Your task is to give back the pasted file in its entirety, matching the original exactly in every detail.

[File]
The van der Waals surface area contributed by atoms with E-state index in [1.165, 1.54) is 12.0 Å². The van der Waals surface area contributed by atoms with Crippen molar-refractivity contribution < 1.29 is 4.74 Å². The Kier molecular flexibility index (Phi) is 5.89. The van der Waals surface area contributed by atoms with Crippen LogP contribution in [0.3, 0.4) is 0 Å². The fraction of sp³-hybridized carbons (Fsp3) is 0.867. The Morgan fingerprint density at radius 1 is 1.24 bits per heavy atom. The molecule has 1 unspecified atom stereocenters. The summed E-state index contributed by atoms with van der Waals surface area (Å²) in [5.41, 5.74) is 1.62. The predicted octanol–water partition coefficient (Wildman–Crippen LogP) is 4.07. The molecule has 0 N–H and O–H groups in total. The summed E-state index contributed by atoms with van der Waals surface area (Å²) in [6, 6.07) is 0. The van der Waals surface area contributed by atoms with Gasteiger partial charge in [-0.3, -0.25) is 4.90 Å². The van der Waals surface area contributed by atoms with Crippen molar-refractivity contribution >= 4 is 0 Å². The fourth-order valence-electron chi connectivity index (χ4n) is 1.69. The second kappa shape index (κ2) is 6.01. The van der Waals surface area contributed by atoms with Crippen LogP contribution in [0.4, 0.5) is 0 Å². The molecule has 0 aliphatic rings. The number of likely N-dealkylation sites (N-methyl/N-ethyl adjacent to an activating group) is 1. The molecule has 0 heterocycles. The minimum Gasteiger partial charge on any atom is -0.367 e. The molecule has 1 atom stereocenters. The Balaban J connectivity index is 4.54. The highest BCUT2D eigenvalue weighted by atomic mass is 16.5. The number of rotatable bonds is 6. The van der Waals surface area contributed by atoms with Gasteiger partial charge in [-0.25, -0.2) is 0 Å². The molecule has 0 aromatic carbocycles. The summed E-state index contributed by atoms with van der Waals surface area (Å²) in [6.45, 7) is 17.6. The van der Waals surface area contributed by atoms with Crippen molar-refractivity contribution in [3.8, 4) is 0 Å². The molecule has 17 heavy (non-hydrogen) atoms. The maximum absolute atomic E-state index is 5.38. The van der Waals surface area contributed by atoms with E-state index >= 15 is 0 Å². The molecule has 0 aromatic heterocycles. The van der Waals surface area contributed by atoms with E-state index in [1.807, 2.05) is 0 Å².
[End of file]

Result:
The van der Waals surface area contributed by atoms with E-state index in [1.165, 1.54) is 12.0 Å². The van der Waals surface area contributed by atoms with Crippen molar-refractivity contribution < 1.29 is 4.74 Å². The Kier molecular flexibility index (Phi) is 5.89. The van der Waals surface area contributed by atoms with Crippen LogP contribution in [0.3, 0.4) is 0 Å². The fraction of sp³-hybridized carbons (Fsp3) is 0.867. The Morgan fingerprint density at radius 1 is 1.24 bits per heavy atom. The molecule has 1 unspecified atom stereocenters. The summed E-state index contributed by atoms with van der Waals surface area (Å²) in [5.41, 5.74) is 1.62. The predicted octanol–water partition coefficient (Wildman–Crippen LogP) is 4.07. The molecule has 0 N–H and O–H groups in total. The summed E-state index contributed by atoms with van der Waals surface area (Å²) in [6, 6.07) is 0. The van der Waals surface area contributed by atoms with Gasteiger partial charge in [-0.3, -0.25) is 4.90 Å². The van der Waals surface area contributed by atoms with Crippen molar-refractivity contribution >= 4 is 0 Å². The fourth-order valence-electron chi connectivity index (χ4n) is 1.69. The second kappa shape index (κ2) is 6.01. The van der Waals surface area contributed by atoms with Crippen LogP contribution in [0.4, 0.5) is 0 Å². The molecule has 0 aliphatic rings. The number of likely N-dealkylation sites (N-methyl/N-ethyl adjacent to an activating group) is 1. The molecule has 0 heterocycles. The minimum Gasteiger partial charge on any atom is -0.367 e. The molecule has 1 atom stereocenters. The Balaban J connectivity index is 4.54. The highest BCUT2D eigenvalue weighted by atomic mass is 16.5. The number of rotatable bonds is 6. The van der Waals surface area contributed by atoms with Gasteiger partial charge in [-0.25, -0.2) is 0 Å². The molecule has 0 aromatic carbocycles. The summed E-state index contributed by atoms with van der Waals surface area (Å²) in [6.45, 7) is 17.6. The van der Waals surface area contributed by atoms with Crippen molar-refractivity contribution in [3.8, 4) is 0 Å². The molecule has 17 heavy (non-hydrogen) atoms. The maximum absolute atomic E-state index is 5.38. The van der Waals surface area contributed by atoms with E-state index >= 15 is 0 Å². The molecule has 0 aromatic heterocycles. The van der Waals surface area contributed by atoms with E-state index in [1.807, 2.05) is 0 Å².